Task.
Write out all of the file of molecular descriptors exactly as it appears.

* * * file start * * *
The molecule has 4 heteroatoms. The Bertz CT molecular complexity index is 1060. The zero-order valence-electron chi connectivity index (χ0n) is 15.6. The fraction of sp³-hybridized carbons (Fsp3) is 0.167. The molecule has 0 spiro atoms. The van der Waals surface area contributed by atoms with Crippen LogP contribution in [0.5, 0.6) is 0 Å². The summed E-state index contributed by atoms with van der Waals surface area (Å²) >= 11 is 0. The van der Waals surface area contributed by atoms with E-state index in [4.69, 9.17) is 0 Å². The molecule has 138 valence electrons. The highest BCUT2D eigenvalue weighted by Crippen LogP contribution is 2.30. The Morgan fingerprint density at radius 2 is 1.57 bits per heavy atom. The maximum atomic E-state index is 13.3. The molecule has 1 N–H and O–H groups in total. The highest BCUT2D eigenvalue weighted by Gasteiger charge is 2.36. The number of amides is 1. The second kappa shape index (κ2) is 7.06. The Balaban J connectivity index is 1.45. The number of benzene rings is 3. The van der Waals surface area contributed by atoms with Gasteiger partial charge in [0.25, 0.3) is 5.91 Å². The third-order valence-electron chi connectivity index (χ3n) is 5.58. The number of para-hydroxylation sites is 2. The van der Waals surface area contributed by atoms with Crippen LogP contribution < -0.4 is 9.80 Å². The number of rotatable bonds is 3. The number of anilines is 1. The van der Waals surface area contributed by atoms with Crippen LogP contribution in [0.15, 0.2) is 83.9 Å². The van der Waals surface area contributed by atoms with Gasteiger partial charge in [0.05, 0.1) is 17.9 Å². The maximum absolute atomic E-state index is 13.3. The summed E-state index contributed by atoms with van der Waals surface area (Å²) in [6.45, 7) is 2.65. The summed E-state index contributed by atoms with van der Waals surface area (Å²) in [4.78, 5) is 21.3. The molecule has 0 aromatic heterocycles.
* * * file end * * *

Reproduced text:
The molecule has 4 heteroatoms. The Bertz CT molecular complexity index is 1060. The zero-order valence-electron chi connectivity index (χ0n) is 15.6. The fraction of sp³-hybridized carbons (Fsp3) is 0.167. The molecule has 0 spiro atoms. The van der Waals surface area contributed by atoms with Crippen LogP contribution in [0.5, 0.6) is 0 Å². The summed E-state index contributed by atoms with van der Waals surface area (Å²) >= 11 is 0. The van der Waals surface area contributed by atoms with E-state index in [4.69, 9.17) is 0 Å². The molecule has 138 valence electrons. The highest BCUT2D eigenvalue weighted by Crippen LogP contribution is 2.30. The Morgan fingerprint density at radius 2 is 1.57 bits per heavy atom. The maximum atomic E-state index is 13.3. The molecule has 1 N–H and O–H groups in total. The highest BCUT2D eigenvalue weighted by Gasteiger charge is 2.36. The number of amides is 1. The second kappa shape index (κ2) is 7.06. The Balaban J connectivity index is 1.45. The number of benzene rings is 3. The van der Waals surface area contributed by atoms with Gasteiger partial charge in [0.25, 0.3) is 5.91 Å². The third-order valence-electron chi connectivity index (χ3n) is 5.58. The number of para-hydroxylation sites is 2. The van der Waals surface area contributed by atoms with Crippen LogP contribution < -0.4 is 9.80 Å². The number of rotatable bonds is 3. The number of anilines is 1. The van der Waals surface area contributed by atoms with Crippen LogP contribution in [0.15, 0.2) is 83.9 Å². The van der Waals surface area contributed by atoms with Gasteiger partial charge in [0.05, 0.1) is 17.9 Å². The maximum absolute atomic E-state index is 13.3. The summed E-state index contributed by atoms with van der Waals surface area (Å²) in [6.45, 7) is 2.65. The summed E-state index contributed by atoms with van der Waals surface area (Å²) in [4.78, 5) is 21.3. The molecule has 0 aromatic heterocycles.